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Dixie Engle

ANDERSON, BAILEY, SR. (1753–1840). Bailey Anderson, Sr., Revolutionary War veteran and Texas pioneer, the son of John and Sarah (Carney) Anderson, was born on November 13, 1753, in Stafford County, Virginia. He married a woman believed to be named Mary Wyatt about 1770. The family moved to South Carolina, and Anderson, his father, and two brothers were in the Revolutionary War. His father and two brothers were killed. In 1795 Anderson moved to Kentucky, where he represented Warren County in the state legislature in 1800–02. In 1805 he moved to Indiana. Anderson Township in Warrick County, Indiana, was named in his honor.

The family started for Texas in 1816. Mary Anderson died and was buried on the shore of the Mississippi River in a hollowed-out cottonwood log. The family settled in Arkansas Territory (now Oklahoma), where they remained for two years. On August 4, 1817, Anderson signed a petition complaining about an Osage Indian attack on family members at Clear Creek. The family arrived in Texas by January 1819. Anderson had two great-grandsons born in Texas that year. During the Long expedition troubles, the family went back to Arkansas Territory but subsequently returned to the Ayish Bayou District of Texas in 1821. Anderson had a total of nine children. He is listed on the Texas Roll of Patriots as one of the forty-six Revolutionary War heroes buried in Texas. He died in Harrison County, Texas, on August 1, 1840, and is buried at Elysian Fields. A historical marker was dedicated to him on June 1, 1975.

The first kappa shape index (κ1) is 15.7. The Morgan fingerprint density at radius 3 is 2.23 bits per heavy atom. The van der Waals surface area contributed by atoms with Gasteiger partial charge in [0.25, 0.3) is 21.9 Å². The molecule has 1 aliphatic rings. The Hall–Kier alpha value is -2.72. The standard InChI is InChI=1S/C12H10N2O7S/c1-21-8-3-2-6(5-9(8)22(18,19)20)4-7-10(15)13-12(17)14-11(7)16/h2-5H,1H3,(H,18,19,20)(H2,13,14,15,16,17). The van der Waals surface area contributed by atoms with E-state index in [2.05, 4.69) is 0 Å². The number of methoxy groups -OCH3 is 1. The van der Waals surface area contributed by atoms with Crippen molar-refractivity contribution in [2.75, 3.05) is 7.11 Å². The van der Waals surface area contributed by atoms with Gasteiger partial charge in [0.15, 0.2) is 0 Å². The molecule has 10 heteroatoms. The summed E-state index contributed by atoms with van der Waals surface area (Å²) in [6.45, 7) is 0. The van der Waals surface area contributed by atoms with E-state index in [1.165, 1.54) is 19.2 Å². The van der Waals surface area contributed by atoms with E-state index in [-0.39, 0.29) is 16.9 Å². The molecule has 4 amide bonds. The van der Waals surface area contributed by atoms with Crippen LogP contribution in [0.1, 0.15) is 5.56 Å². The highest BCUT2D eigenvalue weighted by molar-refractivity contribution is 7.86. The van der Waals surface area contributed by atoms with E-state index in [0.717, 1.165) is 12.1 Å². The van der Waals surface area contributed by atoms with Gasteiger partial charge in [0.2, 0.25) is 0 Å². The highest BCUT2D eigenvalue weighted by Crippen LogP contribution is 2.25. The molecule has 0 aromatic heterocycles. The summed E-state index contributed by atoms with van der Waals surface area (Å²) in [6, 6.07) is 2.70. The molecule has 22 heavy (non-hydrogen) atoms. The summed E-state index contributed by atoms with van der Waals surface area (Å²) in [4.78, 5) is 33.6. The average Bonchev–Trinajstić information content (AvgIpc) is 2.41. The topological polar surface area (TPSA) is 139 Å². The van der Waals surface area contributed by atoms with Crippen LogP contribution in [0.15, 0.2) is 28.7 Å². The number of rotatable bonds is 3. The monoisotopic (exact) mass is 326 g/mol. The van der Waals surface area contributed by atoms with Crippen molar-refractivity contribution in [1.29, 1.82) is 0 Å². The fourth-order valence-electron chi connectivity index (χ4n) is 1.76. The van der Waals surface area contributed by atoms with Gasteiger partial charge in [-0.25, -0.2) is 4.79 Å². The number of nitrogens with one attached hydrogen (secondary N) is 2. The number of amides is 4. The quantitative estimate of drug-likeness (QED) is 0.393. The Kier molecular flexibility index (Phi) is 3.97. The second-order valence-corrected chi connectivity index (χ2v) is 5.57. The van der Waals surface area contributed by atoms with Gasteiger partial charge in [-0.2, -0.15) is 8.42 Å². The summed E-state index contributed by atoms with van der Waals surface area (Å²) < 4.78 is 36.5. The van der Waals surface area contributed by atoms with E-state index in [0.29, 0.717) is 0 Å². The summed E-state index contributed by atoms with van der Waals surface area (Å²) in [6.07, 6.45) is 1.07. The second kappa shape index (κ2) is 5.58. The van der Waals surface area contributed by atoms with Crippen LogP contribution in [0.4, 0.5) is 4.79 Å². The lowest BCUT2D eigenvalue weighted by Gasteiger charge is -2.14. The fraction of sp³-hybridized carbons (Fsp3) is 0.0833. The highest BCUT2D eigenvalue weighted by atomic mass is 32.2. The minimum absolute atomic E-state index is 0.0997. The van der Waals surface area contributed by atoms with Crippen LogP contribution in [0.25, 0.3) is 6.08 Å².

George L. Crocket, Two Centuries in East Texas (Dallas: Southwest, 1932; facsimile reprod., 1962). Max S. Lale, "Bailey Anderson: Revolutionary War Veteran," East Texas Historical Journal 14 (Fall 1976). Rex W. Strickland, "Miller County, Arkansas Territory," Chronicles of Oklahoma 18 (March 1940).

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The following, adapted from the Chicago Manual of Style, 15th edition, is the preferred citation for this article.

Handbook of Texas Online, Dixie Engle, "ANDERSON, BAILEY, SR.," accessed July 02, 2020, http://www.tshaonline.org/handbook/online/articles/fan40.

Uploaded on June 9, 2010. Published by the Texas State Historical Association.
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